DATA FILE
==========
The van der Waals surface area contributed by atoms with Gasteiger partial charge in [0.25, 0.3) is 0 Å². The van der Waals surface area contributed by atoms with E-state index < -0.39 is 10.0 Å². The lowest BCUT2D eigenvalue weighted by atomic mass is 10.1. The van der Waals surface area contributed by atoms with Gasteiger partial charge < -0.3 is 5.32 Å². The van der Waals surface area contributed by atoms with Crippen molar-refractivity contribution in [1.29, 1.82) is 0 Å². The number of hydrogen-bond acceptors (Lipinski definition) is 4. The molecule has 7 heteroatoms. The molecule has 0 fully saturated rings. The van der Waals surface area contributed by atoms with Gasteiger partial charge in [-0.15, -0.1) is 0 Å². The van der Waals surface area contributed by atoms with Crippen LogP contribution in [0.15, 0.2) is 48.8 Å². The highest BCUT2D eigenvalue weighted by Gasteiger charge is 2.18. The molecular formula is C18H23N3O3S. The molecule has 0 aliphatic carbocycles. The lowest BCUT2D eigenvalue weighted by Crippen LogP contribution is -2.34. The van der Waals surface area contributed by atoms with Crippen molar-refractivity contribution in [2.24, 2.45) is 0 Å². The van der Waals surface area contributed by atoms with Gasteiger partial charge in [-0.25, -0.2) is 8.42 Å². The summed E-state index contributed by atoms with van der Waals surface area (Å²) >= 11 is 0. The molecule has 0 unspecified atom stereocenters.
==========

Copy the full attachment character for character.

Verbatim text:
The van der Waals surface area contributed by atoms with Gasteiger partial charge in [0.25, 0.3) is 0 Å². The van der Waals surface area contributed by atoms with E-state index < -0.39 is 10.0 Å². The lowest BCUT2D eigenvalue weighted by atomic mass is 10.1. The van der Waals surface area contributed by atoms with Gasteiger partial charge < -0.3 is 5.32 Å². The van der Waals surface area contributed by atoms with Crippen molar-refractivity contribution in [1.29, 1.82) is 0 Å². The number of hydrogen-bond acceptors (Lipinski definition) is 4. The molecule has 7 heteroatoms. The molecule has 0 fully saturated rings. The van der Waals surface area contributed by atoms with Gasteiger partial charge in [-0.15, -0.1) is 0 Å². The van der Waals surface area contributed by atoms with Crippen LogP contribution in [0.15, 0.2) is 48.8 Å². The highest BCUT2D eigenvalue weighted by Gasteiger charge is 2.18. The molecular formula is C18H23N3O3S. The molecule has 0 aliphatic carbocycles. The lowest BCUT2D eigenvalue weighted by Crippen LogP contribution is -2.34. The van der Waals surface area contributed by atoms with Crippen molar-refractivity contribution in [2.24, 2.45) is 0 Å². The van der Waals surface area contributed by atoms with Gasteiger partial charge in [-0.25, -0.2) is 8.42 Å². The summed E-state index contributed by atoms with van der Waals surface area (Å²) >= 11 is 0. The molecule has 0 unspecified atom stereocenters.